TOURISM DISCOURSE AND CULTURAL LITERACY: NEW CHALLENGES IN THE PANDEMIC ERA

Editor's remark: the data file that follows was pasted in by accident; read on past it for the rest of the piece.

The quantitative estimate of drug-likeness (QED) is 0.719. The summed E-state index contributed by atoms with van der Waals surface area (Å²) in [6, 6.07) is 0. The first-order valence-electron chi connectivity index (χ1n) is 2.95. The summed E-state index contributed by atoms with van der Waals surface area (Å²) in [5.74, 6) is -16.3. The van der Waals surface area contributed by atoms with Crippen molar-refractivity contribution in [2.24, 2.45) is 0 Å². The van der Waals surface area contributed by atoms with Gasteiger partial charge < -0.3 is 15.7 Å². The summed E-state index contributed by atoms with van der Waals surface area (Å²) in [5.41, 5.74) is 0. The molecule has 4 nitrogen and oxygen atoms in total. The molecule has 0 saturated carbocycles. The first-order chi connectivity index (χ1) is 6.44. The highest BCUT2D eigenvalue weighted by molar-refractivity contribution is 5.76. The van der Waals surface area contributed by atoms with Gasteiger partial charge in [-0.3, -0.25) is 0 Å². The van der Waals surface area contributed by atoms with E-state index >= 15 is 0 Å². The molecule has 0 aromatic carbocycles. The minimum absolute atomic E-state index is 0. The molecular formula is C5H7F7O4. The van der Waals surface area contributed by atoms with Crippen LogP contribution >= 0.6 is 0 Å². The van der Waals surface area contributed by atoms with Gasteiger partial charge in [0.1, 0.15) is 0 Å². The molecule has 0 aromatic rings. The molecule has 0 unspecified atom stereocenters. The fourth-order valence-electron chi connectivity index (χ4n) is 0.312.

The paper addresses the issue of cultural literacy education in the pandemic era. Cultural literacy is a manifold concept which refers to the ability to understand and participate fluently in a given culture. In this paper we focus on a cultural heritage aspect of this concept. Cultural heritage is defined as part of material and spiritual culture inherited from previous generations and passed on from generation to generation as something worthy of being valued, preserved and admired. We enhance the idea that cultural heritage literacy is closely connected with the notion of intellectual tourism discourse under which name we understand cultural and educational tourism discourse undertaken with the purpose to get acquainted with the cultural heritage of a certain locus. We apply an integral approach to describe intellectual tourism discourse as a distributed phenomenon – a fragment of knowledge of some cultural heritage items, a fragment of social space involving the participants in the process of communication and the social context, a fragment of culture with its cultural values, and a fragment of language verbalizing the said knowledge, social and cultural space. All the units of intellectual tourism discourse are interdependent and interrelated and are actualized in the process of communication. Because of closed borders in-person intellectual tourism per se in the pandemic era is dying out, thus cultural literacy decreases. We describe new tools to enhance cultural literacy through virtual tourism discourse in on-line multimedia encyclopedic dictionaries of cultural heritage. Such dictionaries are based on the “genius loci” principle which entails the influence of a certain locus on different national cultures and famous people and vice versa - the influence of famous people on the cultural image of that locus. Such dictionaries develop a comprehensive view of the cultural heritage of certain places and people, which allows intellectual tourists to travel virtually and thus improve their cultural literacy. In this paper we describe the general idea of such a dictionary, give an example of an entry, and develop the concept of intellectual tourism and cultural literacy education. We also describe the experience of application of such a dictionary to teaching lexicography, intercultural communication and tourism discourse for students in linguistics and tourism. In the end, we comment upon the insights gained from the research and its impact on the process of cultural literacy education.